Saturday, 21 of October of 2017

Economics. Explained.  

War Talk – Real?  Or Rhetoric?

August 11, 2017

This is an economics column and for the most part we shy away from political events — unless they are likely to have a significant impact on the U.S. economy.  The threats of war emanating from both Pyongyang and Washington are clearly disturbing and could have dire consequences around the globe.  This is not the same discussion as whether President Trump’s proposed tax cuts, repatriation of earnings, and de-regulation can boost GDP growth by a couple tenths of a percent.  Or whether the Fed will continue it glacially slow pace of raising interest rates.  This is about an event that could potentially leave millions of people dead and quickly spread around the globe.  We would be remiss in not discussing the possibility.

We do not expect a war outcome.  Our sense is that there is a lot of political posturing on both sides.  But the reality is we know nothing.  We do not know what is in the heart of either Kim Jong-un or President Trump.  Mr. Kim has been referred to as “a total nut job” by President Trump.  But, then again, our own president has made some rather outrageous statements in the seven months he has been in office and may be viewed similarly by others.  Both men are prone to exaggerated rhetoric.

Mr. Kim took office six years ago at the age of 27 and most people viewed him as an inexperienced leader and thought he would not last long.  They significantly underestimated him.  Now he has nuclear missiles that can strike the United States and he is not going to give them up.  Our view (or perhaps our hope) is that he is willing to contain his nuclear arsenal in exchange for an end to the sanctions that limit North Korea’s ability to trade with the world.  But the quid pro quo  is that the United States and the rest of the world will have to accept the fact that North Korea has nuclear weapons.

Given the current war of words between North Korea and the United States we do not know how we get from where we are to the less threatening outcome described above.  Should the U.S. establish a naval blockade?  Should it perhaps shoot down missiles launched by North Korea? Should it launch a limited strike against nuclear launching missile sites?  What would be the consequences if it chose any of those options?  All of them carry the risk of escalating the crisis into a full blown military confrontation.  Who is going to blink first?  The best hope is that China will intervene and use its influence to get North Korea to halt its nuclear weapons agreement.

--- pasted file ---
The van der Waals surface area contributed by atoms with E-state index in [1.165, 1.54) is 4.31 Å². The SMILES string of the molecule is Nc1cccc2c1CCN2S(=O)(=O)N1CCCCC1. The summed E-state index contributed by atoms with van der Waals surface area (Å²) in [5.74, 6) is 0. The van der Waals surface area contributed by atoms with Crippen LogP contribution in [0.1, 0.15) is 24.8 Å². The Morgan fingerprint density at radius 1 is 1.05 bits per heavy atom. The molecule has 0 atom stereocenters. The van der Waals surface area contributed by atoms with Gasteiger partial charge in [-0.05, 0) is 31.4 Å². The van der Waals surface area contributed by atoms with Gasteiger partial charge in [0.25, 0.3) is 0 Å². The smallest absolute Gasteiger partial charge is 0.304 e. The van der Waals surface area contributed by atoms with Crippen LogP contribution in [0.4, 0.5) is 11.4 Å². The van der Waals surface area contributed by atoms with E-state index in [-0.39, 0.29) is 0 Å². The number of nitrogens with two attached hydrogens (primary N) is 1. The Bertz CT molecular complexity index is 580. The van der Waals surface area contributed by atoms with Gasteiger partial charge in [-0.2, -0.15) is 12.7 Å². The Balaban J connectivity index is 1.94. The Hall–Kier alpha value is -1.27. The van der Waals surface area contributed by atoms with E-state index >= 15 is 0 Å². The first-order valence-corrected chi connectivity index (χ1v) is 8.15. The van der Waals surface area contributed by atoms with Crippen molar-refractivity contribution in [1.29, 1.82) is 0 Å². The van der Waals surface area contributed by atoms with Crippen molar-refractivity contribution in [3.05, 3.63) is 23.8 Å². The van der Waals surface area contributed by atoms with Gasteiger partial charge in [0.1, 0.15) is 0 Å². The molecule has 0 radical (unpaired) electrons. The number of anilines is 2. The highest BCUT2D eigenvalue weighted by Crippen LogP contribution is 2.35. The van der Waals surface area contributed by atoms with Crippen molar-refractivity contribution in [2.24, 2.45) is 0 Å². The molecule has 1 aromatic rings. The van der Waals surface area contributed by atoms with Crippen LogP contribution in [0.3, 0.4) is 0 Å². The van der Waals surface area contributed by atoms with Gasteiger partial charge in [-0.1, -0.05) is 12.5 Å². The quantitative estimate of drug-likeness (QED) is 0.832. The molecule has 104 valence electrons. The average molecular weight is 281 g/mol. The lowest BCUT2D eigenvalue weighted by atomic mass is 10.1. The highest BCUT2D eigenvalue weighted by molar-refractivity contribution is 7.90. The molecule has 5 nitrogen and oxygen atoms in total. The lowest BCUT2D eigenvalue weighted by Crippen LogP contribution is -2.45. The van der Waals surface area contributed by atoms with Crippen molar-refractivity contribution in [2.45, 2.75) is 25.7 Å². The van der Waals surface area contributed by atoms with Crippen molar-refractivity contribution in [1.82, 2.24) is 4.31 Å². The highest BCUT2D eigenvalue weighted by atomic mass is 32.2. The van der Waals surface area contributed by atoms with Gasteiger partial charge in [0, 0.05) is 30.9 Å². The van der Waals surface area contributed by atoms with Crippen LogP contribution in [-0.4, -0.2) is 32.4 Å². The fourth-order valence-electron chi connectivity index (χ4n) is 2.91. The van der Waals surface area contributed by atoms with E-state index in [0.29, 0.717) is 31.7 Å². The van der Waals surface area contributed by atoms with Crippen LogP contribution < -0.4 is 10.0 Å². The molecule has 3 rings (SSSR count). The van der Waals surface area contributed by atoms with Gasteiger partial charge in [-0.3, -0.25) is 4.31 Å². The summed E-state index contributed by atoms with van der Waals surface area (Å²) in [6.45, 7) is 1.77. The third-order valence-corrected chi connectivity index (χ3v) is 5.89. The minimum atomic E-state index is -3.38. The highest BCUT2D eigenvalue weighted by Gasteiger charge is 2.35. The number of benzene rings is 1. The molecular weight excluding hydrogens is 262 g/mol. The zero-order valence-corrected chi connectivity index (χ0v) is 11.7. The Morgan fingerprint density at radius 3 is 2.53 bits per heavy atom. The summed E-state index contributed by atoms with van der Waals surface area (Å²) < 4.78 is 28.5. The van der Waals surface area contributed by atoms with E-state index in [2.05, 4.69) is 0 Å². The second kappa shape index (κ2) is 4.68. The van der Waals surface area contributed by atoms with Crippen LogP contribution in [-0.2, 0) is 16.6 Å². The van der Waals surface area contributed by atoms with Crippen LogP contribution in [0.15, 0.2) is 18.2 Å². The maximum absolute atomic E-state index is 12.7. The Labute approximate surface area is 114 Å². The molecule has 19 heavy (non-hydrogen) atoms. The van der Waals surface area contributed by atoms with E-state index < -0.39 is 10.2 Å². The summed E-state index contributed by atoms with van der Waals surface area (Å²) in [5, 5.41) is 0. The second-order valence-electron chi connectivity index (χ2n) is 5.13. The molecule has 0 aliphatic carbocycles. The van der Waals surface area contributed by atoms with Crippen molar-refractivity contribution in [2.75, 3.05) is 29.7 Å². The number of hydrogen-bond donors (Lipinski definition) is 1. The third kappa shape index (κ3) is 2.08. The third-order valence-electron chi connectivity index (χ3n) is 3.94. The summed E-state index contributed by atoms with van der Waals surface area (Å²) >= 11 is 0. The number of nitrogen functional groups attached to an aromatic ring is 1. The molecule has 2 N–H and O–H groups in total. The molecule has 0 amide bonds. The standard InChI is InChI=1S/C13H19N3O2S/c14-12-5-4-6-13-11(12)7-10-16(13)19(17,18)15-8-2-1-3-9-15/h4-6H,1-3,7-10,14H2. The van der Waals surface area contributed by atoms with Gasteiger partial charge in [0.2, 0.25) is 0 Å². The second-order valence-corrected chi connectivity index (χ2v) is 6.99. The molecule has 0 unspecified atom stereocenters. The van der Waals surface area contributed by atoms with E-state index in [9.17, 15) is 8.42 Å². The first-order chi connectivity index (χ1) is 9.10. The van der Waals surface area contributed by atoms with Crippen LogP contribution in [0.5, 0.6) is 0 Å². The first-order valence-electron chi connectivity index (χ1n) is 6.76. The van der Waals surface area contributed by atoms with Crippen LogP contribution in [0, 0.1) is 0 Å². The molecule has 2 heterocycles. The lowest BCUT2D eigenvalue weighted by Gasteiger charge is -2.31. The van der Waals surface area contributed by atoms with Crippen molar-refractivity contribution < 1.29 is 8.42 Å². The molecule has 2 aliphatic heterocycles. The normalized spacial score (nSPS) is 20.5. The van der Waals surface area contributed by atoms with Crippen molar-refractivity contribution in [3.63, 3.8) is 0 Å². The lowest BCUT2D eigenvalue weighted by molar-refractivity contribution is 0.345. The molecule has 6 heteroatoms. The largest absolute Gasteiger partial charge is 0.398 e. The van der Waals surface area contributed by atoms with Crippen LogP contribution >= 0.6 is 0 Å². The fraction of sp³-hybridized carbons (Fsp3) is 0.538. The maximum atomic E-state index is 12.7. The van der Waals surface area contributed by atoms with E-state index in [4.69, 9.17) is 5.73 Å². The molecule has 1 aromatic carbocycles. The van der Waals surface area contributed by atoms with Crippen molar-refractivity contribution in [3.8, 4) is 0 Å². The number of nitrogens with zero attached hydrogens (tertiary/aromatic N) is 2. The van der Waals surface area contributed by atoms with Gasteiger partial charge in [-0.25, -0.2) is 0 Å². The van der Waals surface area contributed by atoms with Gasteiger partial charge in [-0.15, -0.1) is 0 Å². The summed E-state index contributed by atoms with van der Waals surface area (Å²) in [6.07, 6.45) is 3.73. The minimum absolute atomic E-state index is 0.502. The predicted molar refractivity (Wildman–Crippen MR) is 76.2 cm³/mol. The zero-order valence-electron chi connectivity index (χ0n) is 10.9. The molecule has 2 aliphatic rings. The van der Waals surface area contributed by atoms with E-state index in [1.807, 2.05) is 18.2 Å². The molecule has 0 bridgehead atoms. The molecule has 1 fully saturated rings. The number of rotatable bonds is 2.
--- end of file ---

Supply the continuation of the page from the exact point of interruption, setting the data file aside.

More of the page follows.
The threat by Kim Jong-un to launch four missiles that would fly over Japan and land near Guam by mid-August is impossible to retract without losing face.  President Trump’s threat to respond with “fire and fury like the world has never seen” is equally troublesome.  Such threats cannot be taken lightly give the potential consequences.  Neither side will “win” if nuclear missiles are launched or even in the event of a non-nuclear confrontation.  Large portions of the Korean peninsula – both North and South Korea – will get flattened.  Damage could further spread to Japan, U.S. military bases in the region or even Guam, Hawaii, or Alaska.

What strikes us is the lack of concern around the globe.  The Korean Stock Exchange has declined 4.5% since the beginning of August which strikes us as a rather modest selloff.  South Koreans are apparently so used to living under constant threat from the North that they are not particularly disturbed by the current war of words.

The S&P has dipped only about 1.5% from a record high level earlier this month.

The decline in the Shanghai Composite Index has been largely imperceptible.

We certainly hope these various stock exchanges are correct in their apparent conclusion that the current war of words will, in the end, be nothing more than that.  We share the same conclusion, but are well aware that the downside risk if that view is wrong is enormous.  The downside risk that would occur if Trump cannot pass his tax cuts or is frustrated by his inability to simply the federal regulatory process is minuscule by comparison.  Given the enormous downside risk of war we would suggest that stock investors pare their positions slightly to guard against the possibility of a near-term adverse event.

We are well aware that hope is not a strategy.  Having said that, we hope that President Trump and his advisers as well as world leaders everywhere can find the wisdom to peacefully resolve this crisis.  In the meantime, a somewhat more cautious investment stance is warranted.

Stephen Slifer

NumberNomics

Charleston, S.C.


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